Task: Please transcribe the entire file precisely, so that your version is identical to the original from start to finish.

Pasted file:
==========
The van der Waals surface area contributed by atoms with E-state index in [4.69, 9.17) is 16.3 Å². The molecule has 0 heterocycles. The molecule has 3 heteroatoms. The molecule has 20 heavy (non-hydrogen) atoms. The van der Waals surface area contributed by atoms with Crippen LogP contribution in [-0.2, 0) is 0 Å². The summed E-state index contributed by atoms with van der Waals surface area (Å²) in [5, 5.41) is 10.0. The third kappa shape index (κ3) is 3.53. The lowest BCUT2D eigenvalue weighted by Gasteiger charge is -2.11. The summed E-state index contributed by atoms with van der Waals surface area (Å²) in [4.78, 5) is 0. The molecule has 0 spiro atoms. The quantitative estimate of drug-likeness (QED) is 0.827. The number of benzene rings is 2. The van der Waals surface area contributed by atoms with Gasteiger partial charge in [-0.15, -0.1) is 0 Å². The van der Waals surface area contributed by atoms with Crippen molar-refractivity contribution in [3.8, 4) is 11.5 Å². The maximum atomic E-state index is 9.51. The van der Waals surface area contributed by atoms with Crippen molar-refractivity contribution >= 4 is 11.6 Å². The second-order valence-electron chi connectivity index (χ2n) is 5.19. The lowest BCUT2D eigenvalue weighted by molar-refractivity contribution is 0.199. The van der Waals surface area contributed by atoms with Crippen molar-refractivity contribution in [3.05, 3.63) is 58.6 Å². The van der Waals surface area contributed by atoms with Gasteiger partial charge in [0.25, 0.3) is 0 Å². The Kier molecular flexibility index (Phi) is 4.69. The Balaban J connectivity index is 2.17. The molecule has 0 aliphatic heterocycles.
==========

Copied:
The van der Waals surface area contributed by atoms with E-state index in [4.69, 9.17) is 16.3 Å². The molecule has 0 heterocycles. The molecule has 3 heteroatoms. The molecule has 20 heavy (non-hydrogen) atoms. The van der Waals surface area contributed by atoms with Crippen LogP contribution in [-0.2, 0) is 0 Å². The summed E-state index contributed by atoms with van der Waals surface area (Å²) in [5, 5.41) is 10.0. The third kappa shape index (κ3) is 3.53. The lowest BCUT2D eigenvalue weighted by Gasteiger charge is -2.11. The summed E-state index contributed by atoms with van der Waals surface area (Å²) in [4.78, 5) is 0. The molecule has 0 spiro atoms. The quantitative estimate of drug-likeness (QED) is 0.827. The number of benzene rings is 2. The van der Waals surface area contributed by atoms with Gasteiger partial charge in [-0.15, -0.1) is 0 Å². The van der Waals surface area contributed by atoms with Crippen molar-refractivity contribution in [3.8, 4) is 11.5 Å². The maximum atomic E-state index is 9.51. The van der Waals surface area contributed by atoms with Crippen molar-refractivity contribution >= 4 is 11.6 Å². The second-order valence-electron chi connectivity index (χ2n) is 5.19. The lowest BCUT2D eigenvalue weighted by molar-refractivity contribution is 0.199. The van der Waals surface area contributed by atoms with Crippen molar-refractivity contribution in [3.05, 3.63) is 58.6 Å². The van der Waals surface area contributed by atoms with Gasteiger partial charge in [0.25, 0.3) is 0 Å². The Kier molecular flexibility index (Phi) is 4.69. The Balaban J connectivity index is 2.17. The molecule has 0 aliphatic heterocycles.